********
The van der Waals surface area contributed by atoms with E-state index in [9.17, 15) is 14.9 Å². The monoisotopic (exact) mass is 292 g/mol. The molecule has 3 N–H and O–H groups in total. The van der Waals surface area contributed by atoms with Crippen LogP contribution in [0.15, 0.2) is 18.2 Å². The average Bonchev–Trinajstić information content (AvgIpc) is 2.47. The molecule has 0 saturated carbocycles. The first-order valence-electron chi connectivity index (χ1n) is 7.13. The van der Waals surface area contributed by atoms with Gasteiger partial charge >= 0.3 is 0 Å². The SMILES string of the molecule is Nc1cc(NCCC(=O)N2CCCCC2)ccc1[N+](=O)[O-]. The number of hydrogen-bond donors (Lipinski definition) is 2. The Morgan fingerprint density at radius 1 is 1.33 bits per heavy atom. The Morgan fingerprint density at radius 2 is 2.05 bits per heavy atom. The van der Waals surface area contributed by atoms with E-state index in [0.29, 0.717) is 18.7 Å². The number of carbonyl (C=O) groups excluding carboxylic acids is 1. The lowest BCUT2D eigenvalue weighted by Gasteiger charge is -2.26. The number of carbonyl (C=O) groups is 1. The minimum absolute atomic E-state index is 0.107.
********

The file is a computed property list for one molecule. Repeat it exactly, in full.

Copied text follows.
The van der Waals surface area contributed by atoms with E-state index in [9.17, 15) is 14.9 Å². The monoisotopic (exact) mass is 292 g/mol. The molecule has 3 N–H and O–H groups in total. The van der Waals surface area contributed by atoms with Crippen LogP contribution in [0.15, 0.2) is 18.2 Å². The average Bonchev–Trinajstić information content (AvgIpc) is 2.47. The molecule has 0 saturated carbocycles. The first-order valence-electron chi connectivity index (χ1n) is 7.13. The van der Waals surface area contributed by atoms with Gasteiger partial charge >= 0.3 is 0 Å². The SMILES string of the molecule is Nc1cc(NCCC(=O)N2CCCCC2)ccc1[N+](=O)[O-]. The number of hydrogen-bond donors (Lipinski definition) is 2. The Morgan fingerprint density at radius 1 is 1.33 bits per heavy atom. The Morgan fingerprint density at radius 2 is 2.05 bits per heavy atom. The van der Waals surface area contributed by atoms with E-state index in [0.29, 0.717) is 18.7 Å². The number of carbonyl (C=O) groups excluding carboxylic acids is 1. The lowest BCUT2D eigenvalue weighted by Gasteiger charge is -2.26. The number of carbonyl (C=O) groups is 1. The minimum absolute atomic E-state index is 0.107.